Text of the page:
The DAN SLOTT Interviews: Surfing with ALLRED

Exchanging webs for surfboards.


Welcome back to The DAN SLOTT INTERVIEWS, our series of talks with the writer of Marvel’s Spider-Man on a wide variety of whimsically webby topics.

In PART 1, we discussed how he discovered Spidey as a kid in 1970s California. (Click here.)

In PART 2, we ventured into the world of toys and team-ups that entranced a generation. (Click here.)

Here, we leave Manhattan behind for the spaceways …

Upcoming Issue #3 -- the 50th anniversary issue

Upcoming Issue #3 — the 50th anniversary issue

Silver Surfer has been my favorite Marvel book the last couple of years which is weird because I never dug the Surfer until Slott and Mike Allred got their imaginative hands on him. I’m just not properly wired for cosmic comics. I’m an urban-avenger guy, y’know? But their winking, postmodern take was perfect for me. So in talking with Slott, I wanted to make sure we discussed the continuing adventures of Norrin Radd, Dawn Greenwood and Toomie

Dan Slott: When I decided to do Silver Surfer, it’s actually become a haven, a place where I can take a break from Spider-Man. I can change gears. And that’s a welcome change, just to say something different, to be something different.

Dan Greenfield: Tell me about your collaboration with Mike and how it works.

Slott: With Surfer, it’s wonderful. I come up with some kind of crazy, far-fetched Surfer idea and I run it by Mike and Mike says, “That’s cool.” (Laughs) Then I write it up and in my head I see it with Allred art. I’m doing my best to give him nice big panels to have fun with but there’s a lot of openness in the story. I want Mike to have fun so there’s stuff where I’ll just go, “Crazy new alien race! What the aliens look like? Have a blast! All that’s important to me is X. All that’s important to me is that this is the planet where they make the universe’s greatest ice cream. The aliens can look like whatever you want but they’re all the same, right?” Or, “Here’s a fleet of Galactus refugees. The only deal is no two aliens can look alike. Have fun.” You know? The art that I get from Mike is never the way I pictured it in my head and it’s always better! (Laughs) It’s the greatest feeling in this world.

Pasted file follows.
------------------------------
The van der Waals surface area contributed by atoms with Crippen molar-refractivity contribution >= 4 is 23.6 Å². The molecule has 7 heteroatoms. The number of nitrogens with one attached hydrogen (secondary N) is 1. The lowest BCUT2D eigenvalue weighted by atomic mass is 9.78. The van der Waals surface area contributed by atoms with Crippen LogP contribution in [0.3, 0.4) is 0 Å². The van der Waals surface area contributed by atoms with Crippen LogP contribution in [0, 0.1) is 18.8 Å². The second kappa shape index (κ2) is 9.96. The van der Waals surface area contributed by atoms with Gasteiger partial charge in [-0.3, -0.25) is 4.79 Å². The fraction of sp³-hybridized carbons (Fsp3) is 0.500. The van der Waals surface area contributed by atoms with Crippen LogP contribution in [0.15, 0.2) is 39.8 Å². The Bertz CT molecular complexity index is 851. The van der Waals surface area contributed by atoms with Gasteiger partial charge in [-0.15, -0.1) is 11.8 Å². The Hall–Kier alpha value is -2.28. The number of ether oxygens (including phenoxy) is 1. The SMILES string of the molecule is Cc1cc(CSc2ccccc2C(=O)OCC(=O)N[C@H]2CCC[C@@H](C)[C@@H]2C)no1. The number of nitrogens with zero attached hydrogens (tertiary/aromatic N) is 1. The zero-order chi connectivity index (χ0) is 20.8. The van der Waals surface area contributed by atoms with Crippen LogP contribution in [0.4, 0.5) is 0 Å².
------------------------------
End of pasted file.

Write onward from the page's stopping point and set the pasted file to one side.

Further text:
Every time I get an email from Mike Allred and I’m gonna click on this thing and see a new page of Surfer art ‘cause I know it’s gonna tell the story that I put in the plot but I know it’s gonna be looking better than I ever could’ve imagined it! And the thing with Laura’s coloring, I’m like, “Aw, man, this is great!”


Greenfield: The coloring is extraordinary on that book. She’s a wonderful colorist as it is but it’s so striking in that book in particular. I love looking at it. I love reading it every time that it comes out.

Slott: To me the fun of working with Mike is I’ll get really excited about an idea and I’ll call him up on the phone and I’ll run it by him and he…He’s just like a big kid!

He gets super excited! I walked him through the opening sequence of Surfer #1 (the previous series) and he just started busting a gut! He’s like, (excited) “This is GREEEAAAT!” (Laughs) Or like when we did that crazy Mobius strip issue (Issue #11)! Oh, my GOD! That was like, so many months and months of love went into that issue! While I’d be working on different Surfer issues, that had one whole section of a white board dedicated to it. I’d keep on trying to make it work and trying to make it work.

Normally I do like a tight breakdown of panels: Here’s what happens — panel, panel, panel. Then I get the art back and then I script. That issue required a third document where actually, like, before reading the plot, here’s Ikea instructions on how to build this. (Laughs) And there was little stick figures and little panel layouts and here’s how this would work. That went to Mike. It wasn’t like treating Mike like a robot ’cause we talked through the basic idea of the concept. The beauty of working with Mike is, he’d get the art in and he’s made adjustments that tell the story better!

Click to make much bigger than this.

When you look at those panels, they all have a subtle bend to them like an arrow, that forces your eye to go the correct direction along the Mobius strip. That’s Mike. Mike added that innovation as a storyteller to make it clearer! So many artists add all this flash and glare and their storytelling’s just confusing. Your eye doesn’t know where to go, it’s not the clearest way to tell it, you don’t get a good establishing shot, whatever! Mike is one of these masters where you can just look at it and you go, “I know exactly what is going on from panel to panel to panel. I know exactly where he’s gonna go.” And it’s all Allred goodness!

He is such a multiple threat as a comic-book artist. He is such a master. I never want to stop working with Mike Allred. I’m just having the best time in the world!

Author: Dan Greenfield

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